​Burundi Celebrates its 70th Birthday With a Cautious Sense of Optimism and Hope.

​Burundi Celebrates its 70th Birthday With a Cautious Sense of Optimism and Hope.

After freeing itself from Belgium rule in 1962, Burundi endured intermittent violence and unrest as conflicts in neighbouring Congo and Rwanda spilled over to destabilise the entire region. But ever since the Arusha Agreement ended the last civil war in 2005, the people and the government have built a solid foundation for lasting peace and consistent growth. 

In particular, President Ndayishimye’s ambitious campaign to simultaneously liberalise the economy and strengthen regulatory enforcement is a sign of the new administration’s readiness to grow and reform the economy. By expanding the central government’s powers in remote and border regions, export products such as coffee will benefit from safer transportation, market unification, and standardisation.

Last year, the European Union reinstated Burundi to its list of countries approved for foreign aid and investment – a clear sign of international support for Burundi’s reform efforts. We recognised this growth potential back in 2017, when Huron Room and GCI Ventures first visited the country as part of its pan-Africa discovery mission prior to founding the Two Lakes Group.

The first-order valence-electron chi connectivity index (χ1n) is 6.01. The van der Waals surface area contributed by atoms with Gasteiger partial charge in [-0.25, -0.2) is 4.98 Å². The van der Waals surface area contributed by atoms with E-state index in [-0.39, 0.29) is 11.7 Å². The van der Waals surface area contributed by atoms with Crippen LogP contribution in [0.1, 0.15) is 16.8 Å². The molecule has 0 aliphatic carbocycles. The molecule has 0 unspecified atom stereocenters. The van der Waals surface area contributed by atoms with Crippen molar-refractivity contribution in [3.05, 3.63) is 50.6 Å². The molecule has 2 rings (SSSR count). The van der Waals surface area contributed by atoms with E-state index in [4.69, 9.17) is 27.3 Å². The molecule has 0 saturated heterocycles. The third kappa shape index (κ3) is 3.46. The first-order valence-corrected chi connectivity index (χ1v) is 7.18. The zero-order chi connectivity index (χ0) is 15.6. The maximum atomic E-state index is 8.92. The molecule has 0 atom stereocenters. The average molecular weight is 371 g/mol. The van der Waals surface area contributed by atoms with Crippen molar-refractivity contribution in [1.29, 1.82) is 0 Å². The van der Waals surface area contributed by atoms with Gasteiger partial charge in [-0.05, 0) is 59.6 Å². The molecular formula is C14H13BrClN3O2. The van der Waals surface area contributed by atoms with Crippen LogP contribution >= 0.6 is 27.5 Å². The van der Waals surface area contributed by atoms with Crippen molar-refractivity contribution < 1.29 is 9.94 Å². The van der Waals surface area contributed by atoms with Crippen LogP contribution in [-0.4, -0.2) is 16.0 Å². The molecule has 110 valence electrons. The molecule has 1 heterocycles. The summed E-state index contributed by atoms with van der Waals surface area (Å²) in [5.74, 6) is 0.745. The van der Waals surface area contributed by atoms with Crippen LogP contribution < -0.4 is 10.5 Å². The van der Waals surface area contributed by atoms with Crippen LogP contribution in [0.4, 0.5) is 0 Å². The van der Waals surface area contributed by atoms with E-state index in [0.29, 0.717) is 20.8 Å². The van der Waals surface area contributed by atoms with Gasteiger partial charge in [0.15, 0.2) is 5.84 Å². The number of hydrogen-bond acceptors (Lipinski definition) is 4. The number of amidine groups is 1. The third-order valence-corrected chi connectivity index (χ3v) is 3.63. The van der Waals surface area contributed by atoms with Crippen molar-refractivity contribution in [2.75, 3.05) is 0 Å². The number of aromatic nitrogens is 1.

This year, USAID announced a sweeping series of new investments in Burundi with an estimated value of USD 400 million over eight years. We celebrate that the great advances made towards business ease, service availability, and civic society are finally being recognised and rewarded by international partners.

After four years, twenty-seven countries, two dozen projects, and one global pandemic, Burundi remains the spiritual heart and corporate headquarters for all our engagements in Africa. So, as we think to the past heroes that made this independence day possible, we also look to the horizon with the confidence that Burundians today continue to fight and struggle for their collective future prosperity. 

About the author(s)

Lawrence Slade is CEO of the London-based Global Infrastructure Investor Association, or GIIA.

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